Read Rudi’s story “Detail from a Painting by Hieronymus Bosch” at Behind the Wainscot.

Susannah Mandel’s short story “The Monkey and the Butterfly” is in Shimmer #11. She also has poems in the current issues of Sybil’s Garage, Goblin Fruit, and Peter Parasol.

Sara Genge’s story “Godtouched” may be found in Strange Horizons.

Jason Fischer has a story appearing in Jack Dann’s new anthology Dreaming Again.

Another Winter’s Fantasy

by Rudi Dornemann

Here’s this year’s installment in the series that includes A Winter’s Fantasy and A Winter’s Fantasy II, once again a tip of the hat to the esteemed Mr. Ogdred Weary.

Uncle Cuthbert summoned us to his rooms in the North Wing. Edmund and I found him there, propped up on a heap of pillows with a lily-pad-pattern comforter pulled up to his chin and fires blazing on either side of the bedroom.

He was always sick, but we’d never seen him this bad.

“The countess assures me of your discretion,” he said, and we tried to act humble while he caught his breath. “I have… a task.”

He coughed several minutes before continuing. “The pond. Where I studied. Many years. Dangerous. In this cold. Creatures. Keep in. Walls up. Don’t…”

That was all he had strength for. His doctor wouldn’t let us wait for him to wake.

The woods were frigid — tree trunks coated with ice, path glazed slick. It was hard to walk, but not hard to find the pond. A little path led from the shack that had been Uncle Cuthbert’s research station.

We didn’t see any wall, although we tromped through the woods until our feet felt like stones. Pieces of glass lay everywhere on the ground, like windowpanes without windows. A few leaned up against trees.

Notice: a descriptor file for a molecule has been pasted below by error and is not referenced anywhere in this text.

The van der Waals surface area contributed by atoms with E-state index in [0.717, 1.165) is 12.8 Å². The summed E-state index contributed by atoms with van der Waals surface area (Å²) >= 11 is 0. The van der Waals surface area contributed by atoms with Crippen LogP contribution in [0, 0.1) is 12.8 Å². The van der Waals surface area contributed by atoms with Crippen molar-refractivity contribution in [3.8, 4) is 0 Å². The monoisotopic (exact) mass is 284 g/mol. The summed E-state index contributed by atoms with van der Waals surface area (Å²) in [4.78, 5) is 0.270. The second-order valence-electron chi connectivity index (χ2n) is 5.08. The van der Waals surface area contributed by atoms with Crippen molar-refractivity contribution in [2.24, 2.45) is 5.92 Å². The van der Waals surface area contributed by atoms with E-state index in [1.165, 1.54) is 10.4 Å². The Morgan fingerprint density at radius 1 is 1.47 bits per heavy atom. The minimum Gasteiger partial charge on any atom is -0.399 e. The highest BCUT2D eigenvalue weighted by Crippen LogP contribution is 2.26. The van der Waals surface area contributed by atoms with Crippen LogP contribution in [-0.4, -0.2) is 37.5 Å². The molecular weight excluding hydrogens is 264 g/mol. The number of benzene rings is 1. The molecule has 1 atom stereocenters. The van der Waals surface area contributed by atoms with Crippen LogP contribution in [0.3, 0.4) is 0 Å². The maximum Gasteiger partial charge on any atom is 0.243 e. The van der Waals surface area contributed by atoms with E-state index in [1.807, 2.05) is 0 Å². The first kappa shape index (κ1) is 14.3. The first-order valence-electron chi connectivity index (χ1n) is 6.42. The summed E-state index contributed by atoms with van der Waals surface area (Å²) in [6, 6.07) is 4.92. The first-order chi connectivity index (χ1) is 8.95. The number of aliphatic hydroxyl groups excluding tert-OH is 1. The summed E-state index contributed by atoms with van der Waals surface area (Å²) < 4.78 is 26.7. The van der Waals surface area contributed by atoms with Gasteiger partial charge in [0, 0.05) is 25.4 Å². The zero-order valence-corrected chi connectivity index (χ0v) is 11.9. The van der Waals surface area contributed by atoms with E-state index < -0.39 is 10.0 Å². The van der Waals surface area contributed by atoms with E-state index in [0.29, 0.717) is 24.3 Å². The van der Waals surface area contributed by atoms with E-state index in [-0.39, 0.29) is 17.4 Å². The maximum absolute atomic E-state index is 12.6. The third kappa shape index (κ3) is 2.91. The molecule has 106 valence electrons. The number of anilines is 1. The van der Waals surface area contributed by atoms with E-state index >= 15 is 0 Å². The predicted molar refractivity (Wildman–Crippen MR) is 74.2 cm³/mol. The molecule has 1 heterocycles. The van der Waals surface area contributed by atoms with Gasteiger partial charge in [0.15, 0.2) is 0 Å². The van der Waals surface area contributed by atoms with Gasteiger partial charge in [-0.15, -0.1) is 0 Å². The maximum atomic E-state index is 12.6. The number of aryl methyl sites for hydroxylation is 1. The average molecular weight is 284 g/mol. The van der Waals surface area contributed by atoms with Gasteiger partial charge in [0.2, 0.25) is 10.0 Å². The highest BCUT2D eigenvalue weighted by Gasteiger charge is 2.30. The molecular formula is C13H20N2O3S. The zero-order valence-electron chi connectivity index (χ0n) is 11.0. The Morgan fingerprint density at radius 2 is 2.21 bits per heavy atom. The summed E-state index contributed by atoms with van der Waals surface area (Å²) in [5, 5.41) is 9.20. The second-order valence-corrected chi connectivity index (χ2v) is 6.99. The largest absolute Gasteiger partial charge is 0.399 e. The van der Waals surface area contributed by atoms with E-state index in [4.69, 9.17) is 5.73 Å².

“That could be a wall,” said Edmund.

We made quick work of it, setting up a wall of glass all around the pond, then hurrying home to thaw by the fire.

The glass was still there the next day; it must have worked.

Dark came quickly under the trees. We’d worn warmer coats and triple socks, and thought we’d wait to see what we were holding back.

They lifted themselves from the pond around moonrise. Long fingers, long noses like icicles — they were icicles. When they rickety-walked closer, I could see air bubbles, trapped insects, and bits of water plants inside their transparent bodies.

I backed up. They could just slip through between the panes. But the glass distracted their sharp fingertips. They drew patterns, lacy, intricate, mesmerizing to them and us. We wouldn’t survive sitting there like statues until morning — our coats weren’t that warm, and our socks were full of snow.

I couldn’t move my eyes, but could — barely — move my hand. I found a rock. I don’t remember throwing it, just the crash, the shrieking, their icy-sharp fingers on the backs of our necks as we ran all the way back to the house, and the shivers we couldn’t shake until summer.

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